“When you choose this as your profession, you often think the most exciting thing will be the television part,” she says. “But in reality, it’s what happens off the air that I like the best, such as school visits, community activities, collaborating with coworkers on big projects – even just writing and planning.”
Hutchinson is another TV pro who decided as a youngster that television news was what she wanted to pursue. “I always watched News 8 with my parents when I was growing up in Hamden and once got to meet some of the anchors when they visited my school.” That seemed to clinch it for her.
Today, despite all the microphones and lights, the adrenalin-pumping deadlines, and the immediate social media feedback, what she likes best is the thrill she gets when she visits students in a classroom and sees the same kind of captivated expressions on young faces that she once had on her own. “For me, the best part of the job goes well beyond what you actually see on TV.”
Hutchinson studied political science, broadcast journalism, and broadcast production at Temple University in Philadelphia. Even though she entered the business just a dozen years ago, she acknowledges that social media in her earliest days on the job was nothing like it is today, which makes her realize how much TV news has changed in a relatively short period of time.
“With digital communications we reach more people than ever before, but the competition with all other sources for getting and sharing the news is huge,” she says. On the other hand, she and her colleagues have decisive technological and transportation advantages over social media users, particularly for breaking news.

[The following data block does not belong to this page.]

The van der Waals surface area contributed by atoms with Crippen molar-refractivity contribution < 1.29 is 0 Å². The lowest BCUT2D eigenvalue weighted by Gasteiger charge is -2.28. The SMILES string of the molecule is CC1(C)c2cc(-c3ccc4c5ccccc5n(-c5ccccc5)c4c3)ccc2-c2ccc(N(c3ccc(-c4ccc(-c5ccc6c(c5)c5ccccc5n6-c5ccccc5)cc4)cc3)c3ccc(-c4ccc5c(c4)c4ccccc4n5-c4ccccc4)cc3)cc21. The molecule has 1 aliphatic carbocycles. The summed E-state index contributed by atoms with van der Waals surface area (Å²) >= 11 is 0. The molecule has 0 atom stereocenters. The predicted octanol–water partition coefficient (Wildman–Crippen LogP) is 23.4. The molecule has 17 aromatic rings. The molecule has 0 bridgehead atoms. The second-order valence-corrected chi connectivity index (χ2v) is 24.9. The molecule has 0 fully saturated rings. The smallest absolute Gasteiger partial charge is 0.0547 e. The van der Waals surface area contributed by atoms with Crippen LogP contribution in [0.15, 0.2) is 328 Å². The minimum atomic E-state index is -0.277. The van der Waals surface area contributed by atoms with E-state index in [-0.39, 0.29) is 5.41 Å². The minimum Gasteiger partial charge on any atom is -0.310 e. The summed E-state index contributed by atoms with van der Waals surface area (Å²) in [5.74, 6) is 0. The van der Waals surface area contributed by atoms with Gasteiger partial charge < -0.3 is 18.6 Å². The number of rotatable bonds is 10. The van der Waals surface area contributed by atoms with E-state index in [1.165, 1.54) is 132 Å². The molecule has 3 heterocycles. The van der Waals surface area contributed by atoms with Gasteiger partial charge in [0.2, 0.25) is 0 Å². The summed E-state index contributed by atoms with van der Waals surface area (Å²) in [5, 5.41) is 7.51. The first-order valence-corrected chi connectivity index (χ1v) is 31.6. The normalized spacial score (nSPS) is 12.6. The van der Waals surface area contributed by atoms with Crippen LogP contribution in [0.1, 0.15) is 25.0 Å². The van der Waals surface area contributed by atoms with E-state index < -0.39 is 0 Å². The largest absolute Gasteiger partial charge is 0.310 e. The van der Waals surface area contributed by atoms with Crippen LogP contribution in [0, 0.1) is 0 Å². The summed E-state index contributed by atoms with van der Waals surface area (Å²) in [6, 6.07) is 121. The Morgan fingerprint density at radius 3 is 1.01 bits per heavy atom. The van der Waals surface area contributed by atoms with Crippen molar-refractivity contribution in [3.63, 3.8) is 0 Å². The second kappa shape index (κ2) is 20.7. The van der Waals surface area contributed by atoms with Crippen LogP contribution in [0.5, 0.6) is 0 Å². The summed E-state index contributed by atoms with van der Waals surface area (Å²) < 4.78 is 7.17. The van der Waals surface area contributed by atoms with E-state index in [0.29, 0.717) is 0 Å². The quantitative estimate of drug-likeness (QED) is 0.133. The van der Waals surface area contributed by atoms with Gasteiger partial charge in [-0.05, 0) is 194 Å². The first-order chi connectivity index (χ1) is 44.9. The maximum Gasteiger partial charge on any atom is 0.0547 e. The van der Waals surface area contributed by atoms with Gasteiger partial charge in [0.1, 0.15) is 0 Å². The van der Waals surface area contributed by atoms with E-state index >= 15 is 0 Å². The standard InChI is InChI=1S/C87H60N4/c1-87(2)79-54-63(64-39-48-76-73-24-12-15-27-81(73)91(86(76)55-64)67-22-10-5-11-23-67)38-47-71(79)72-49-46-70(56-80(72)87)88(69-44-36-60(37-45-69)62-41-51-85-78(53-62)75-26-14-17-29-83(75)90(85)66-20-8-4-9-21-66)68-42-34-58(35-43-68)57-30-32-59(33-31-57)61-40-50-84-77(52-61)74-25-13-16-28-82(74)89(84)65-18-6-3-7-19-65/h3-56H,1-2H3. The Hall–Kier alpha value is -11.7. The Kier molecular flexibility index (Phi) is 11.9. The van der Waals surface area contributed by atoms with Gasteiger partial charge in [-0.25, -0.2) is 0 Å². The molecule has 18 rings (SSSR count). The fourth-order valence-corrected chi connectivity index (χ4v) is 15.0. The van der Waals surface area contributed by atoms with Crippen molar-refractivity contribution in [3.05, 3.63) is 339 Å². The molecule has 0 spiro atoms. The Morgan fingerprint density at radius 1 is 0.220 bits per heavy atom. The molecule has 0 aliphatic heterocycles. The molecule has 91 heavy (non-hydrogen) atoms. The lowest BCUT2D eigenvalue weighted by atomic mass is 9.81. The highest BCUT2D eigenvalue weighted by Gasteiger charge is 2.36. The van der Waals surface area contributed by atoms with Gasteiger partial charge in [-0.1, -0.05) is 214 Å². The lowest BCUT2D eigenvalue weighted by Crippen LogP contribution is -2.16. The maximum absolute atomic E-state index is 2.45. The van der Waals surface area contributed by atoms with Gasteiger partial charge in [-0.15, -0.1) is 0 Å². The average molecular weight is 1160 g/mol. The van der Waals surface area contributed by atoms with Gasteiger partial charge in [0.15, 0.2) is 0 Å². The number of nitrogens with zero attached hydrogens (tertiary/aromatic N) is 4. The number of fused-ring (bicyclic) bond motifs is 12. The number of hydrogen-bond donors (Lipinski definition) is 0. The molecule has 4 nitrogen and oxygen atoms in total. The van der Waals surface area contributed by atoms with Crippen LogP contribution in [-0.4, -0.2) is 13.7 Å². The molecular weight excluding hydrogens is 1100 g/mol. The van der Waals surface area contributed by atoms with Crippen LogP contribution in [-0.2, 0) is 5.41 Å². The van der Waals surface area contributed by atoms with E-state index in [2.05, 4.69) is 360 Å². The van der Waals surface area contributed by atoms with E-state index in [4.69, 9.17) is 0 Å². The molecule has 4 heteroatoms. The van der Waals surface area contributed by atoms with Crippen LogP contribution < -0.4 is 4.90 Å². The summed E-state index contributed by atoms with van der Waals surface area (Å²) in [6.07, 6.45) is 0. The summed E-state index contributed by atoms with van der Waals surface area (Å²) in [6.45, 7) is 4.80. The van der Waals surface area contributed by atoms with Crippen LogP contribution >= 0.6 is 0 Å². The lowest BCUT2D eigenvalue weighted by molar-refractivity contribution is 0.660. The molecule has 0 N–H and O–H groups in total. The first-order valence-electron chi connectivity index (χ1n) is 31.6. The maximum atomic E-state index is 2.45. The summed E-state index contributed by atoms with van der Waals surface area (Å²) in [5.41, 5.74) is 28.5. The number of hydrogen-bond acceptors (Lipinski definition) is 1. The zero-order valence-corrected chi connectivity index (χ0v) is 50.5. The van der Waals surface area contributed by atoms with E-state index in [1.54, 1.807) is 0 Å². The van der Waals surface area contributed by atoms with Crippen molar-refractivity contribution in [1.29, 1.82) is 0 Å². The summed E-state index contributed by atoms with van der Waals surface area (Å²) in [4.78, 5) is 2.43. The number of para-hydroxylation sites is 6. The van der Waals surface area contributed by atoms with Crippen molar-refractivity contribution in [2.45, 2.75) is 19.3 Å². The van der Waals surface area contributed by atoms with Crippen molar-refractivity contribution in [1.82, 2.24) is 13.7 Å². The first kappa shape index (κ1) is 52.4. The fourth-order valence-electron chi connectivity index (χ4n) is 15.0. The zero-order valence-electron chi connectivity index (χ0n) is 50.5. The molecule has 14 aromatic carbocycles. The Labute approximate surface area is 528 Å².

Being on air – whether in a studio or out in the field – means being in the public eye. That, in turn, requires TV news personnel to be constantly mindful of what they’re wearing, their overall mood and comportment, whether or not they have a solid handle on the facts of the stories they are covering, and if the names they intend to mention will be properly pronounced. There is no denying that YouTube is loaded with hundreds of videos of on-air gaffes, including wardrobe malfunctions, unexpected interruptions, and inadvertent references to topics that would normally be off-limits. What’s more, the news itself can be relentless, adding to the stress.
“Yes, it’s all bit more unscripted than I had anticipated,” admits noon anchor and medical reporter Lisa Carberg. She cites the time period between August 2011 and December 2012, during which Connecticut experienced the devastation caused by Hurricane Irene, the Sandy Hook school massacre, and Superstorm Sandy. It was, in essence, one long, uninterrupted news cycle that shook even the toughest reporters. “And now, guiding people through the pandemic is another challenge, made all the more demanding by the need to stay safe myself for high-risk family members,” Carberg says.
Her road to news broadcasting started with her love of writing, and the skill to back it up. “I thought I’d end up working for a newspaper or a magazine. But I interned at a television station during college and saw how impactful it was to tell stories with video and sound. I never looked back.”